Serves: Makes 3 to 4 loaves, depending on size
- 3 cups lukewarm water
- 6½ to 7½ cups King Arthur Unbleached All-Purpose Flour
- 1 tablespoon kosher salt
- 1½ tbsp. instant yeast
- ¼ cup milk for brushing
Procedures:The most basic of all no-knead loaves, this is a wonderful way to get into yeast-bread baking. The easy stir-together dough rests in your refrigerator, developing flavor all the time, till you’re ready to bake. About 90 minutes before you want to serve bread, grab a handful of dough, shape it, let it rise, then bake for 30 minutes. The result? Incredible, crusty, artisan-style bread. If you’re a first-time bread baker, you’ll never believe this bread came out of your own oven. If you’re a seasoned yeastie, you’ll love this recipe’s simplicity.
The flour/liquid ratio is important in this recipe. If you measure flour by sprinkling it into your measuring cup, then gently sweeping off the excess, use 7½ cups. If you measure flour by dipping your cup into the canister, then use 6½ cups. Most accurate of all and guaranteed to give you the best results, if you measure flour by weight, use 32 ounces.
Combine all of the ingredients in a large mixing bowl, or a large (6-quart) food-safe plastic bucket. For first timers, “lukewarm” means about 105 degrees, but don’t stress over getting the temperatures exact here. Comfortably warm is fine. “OUCH, that is hot!” is not. Yeast is a living thing, treat it nicely.
Mix and stir everything together to make a very sticky, rough dough. If you have a stand mixer, beat at medium speed with the beater blade for 30 to 60 seconds. If you don’t have a mixer, just stir-stir-stir with a wooden spoon or dough whisk until everything is combined.
Next, you’re going to let the dough rise. If you’ve made the dough in a plastic bucket, you’re all set—just let it stay there, covering the bucket with a lid or plastic wrap; a shower cap actually works well here. Transfer the dough to a large bowl as it will rise significantly. There is no need to grease the bowl, though you can if you like; it makes it a bit easier to get the dough out when it’s time to bake the bread.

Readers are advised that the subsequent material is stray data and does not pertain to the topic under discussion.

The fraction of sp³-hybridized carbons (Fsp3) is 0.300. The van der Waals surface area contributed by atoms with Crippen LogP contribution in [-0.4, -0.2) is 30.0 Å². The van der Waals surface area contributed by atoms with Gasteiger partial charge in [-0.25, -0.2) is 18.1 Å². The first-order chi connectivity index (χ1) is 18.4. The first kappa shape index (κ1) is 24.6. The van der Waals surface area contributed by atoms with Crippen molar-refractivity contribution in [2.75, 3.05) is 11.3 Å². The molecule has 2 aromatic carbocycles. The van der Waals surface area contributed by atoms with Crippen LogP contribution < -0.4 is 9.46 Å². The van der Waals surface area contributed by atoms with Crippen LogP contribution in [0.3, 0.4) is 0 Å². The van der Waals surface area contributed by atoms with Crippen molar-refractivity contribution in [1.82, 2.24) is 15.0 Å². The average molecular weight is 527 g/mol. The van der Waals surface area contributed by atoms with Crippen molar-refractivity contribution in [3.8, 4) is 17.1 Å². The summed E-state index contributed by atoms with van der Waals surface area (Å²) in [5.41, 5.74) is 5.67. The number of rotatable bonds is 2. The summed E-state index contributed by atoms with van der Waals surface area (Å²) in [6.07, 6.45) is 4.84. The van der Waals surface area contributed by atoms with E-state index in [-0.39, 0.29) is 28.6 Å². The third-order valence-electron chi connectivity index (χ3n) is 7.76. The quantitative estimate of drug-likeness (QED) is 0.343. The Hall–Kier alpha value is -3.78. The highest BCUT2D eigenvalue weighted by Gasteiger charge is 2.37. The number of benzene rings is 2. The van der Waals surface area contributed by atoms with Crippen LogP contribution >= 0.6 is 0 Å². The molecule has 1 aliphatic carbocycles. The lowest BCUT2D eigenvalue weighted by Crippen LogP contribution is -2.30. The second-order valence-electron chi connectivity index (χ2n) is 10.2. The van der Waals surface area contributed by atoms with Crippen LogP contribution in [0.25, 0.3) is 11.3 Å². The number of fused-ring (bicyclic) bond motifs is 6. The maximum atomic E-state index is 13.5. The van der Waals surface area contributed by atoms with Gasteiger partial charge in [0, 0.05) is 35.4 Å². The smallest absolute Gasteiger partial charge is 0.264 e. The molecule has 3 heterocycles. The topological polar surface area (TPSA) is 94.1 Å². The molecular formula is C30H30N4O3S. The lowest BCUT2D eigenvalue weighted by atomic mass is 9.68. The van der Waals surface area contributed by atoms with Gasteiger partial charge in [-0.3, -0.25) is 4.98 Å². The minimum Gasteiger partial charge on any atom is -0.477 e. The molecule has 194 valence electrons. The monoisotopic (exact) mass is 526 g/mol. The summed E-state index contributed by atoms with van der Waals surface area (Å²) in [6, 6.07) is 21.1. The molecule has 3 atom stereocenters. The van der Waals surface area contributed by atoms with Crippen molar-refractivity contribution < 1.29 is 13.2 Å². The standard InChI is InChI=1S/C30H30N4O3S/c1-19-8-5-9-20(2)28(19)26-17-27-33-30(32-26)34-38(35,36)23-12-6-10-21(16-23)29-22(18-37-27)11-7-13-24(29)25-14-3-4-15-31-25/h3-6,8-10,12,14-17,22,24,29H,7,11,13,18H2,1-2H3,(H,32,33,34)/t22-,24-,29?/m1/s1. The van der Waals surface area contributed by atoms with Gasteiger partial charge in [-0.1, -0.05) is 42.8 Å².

Cover the bowl and let the dough rise at room temperature for 2 hours. Then, refrigerate it for at least 2 hours, or for up to about 7 days. (If you are pressed for time, skip the room temperature rise and stick it right into the fridge.) The longer you keep the dough in the fridge, the tangier it’ll get; if you chill it for 7 days, it will taste like sourdough. Over the course of the first day or so, it’ll rise and then fall. That’s OK; that’s what it’s supposed to do.
When you’re ready to make the bread, sprinkle the top of the dough with flour; this will make it easier to grab a hunk. Grease your hands and pull off about ¼ to ⅓ of the dough—a 14-ounce to 19-ounce piece, if you have a scale. It’ll be about the size of a softball or a large grapefruit.
Plop the sticky dough onto a floured work surface and round it into a ball or a longer log. Don’t fuss around trying to make it perfect; just do the best you can.
Place the dough on a piece of parchment (if you’re going to use a baking stone); or onto a lightly greased or parchment-lined baking sheet. Sift a light coating of flour over the top; this will help keep the dough moist as it rests before baking.
Let the dough rise for about 45 to 60 minutes. It won’t appear to rise upwards that much; rather it’ll seem to settle and expand. Preheat your oven (and baking stone, if you’re using one) to 450 degrees while the dough rests. Place a shallow metal or cast iron pan (not glass, Pyrex or ceramic) on the lowest rack and have 1 cup of hot water ready to go. If you are using a bread cloche, do not pre-heat your oven and skip to the method below.
When you’re ready to bake, take a sharp knife and slash the bread 2 or 3 times, making a cut about ½" deep. The bread may deflate a bit; that’s OK, it’ll pick up right in the oven. Using a silicone pastry brush, lightly brush the loaf with milk.
Place the bread in the oven, and carefully pour the 1 cup of hot water into the shallow pan on the rack beneath. It’ll bubble and steam; close the oven door quickly.
Bake the bread for 25 to 35 minutes, or until it is a deep, golden brown.
Remove the bread from the oven, and cool it on a rack. Store the leftover bread in a plastic bag at room temperature.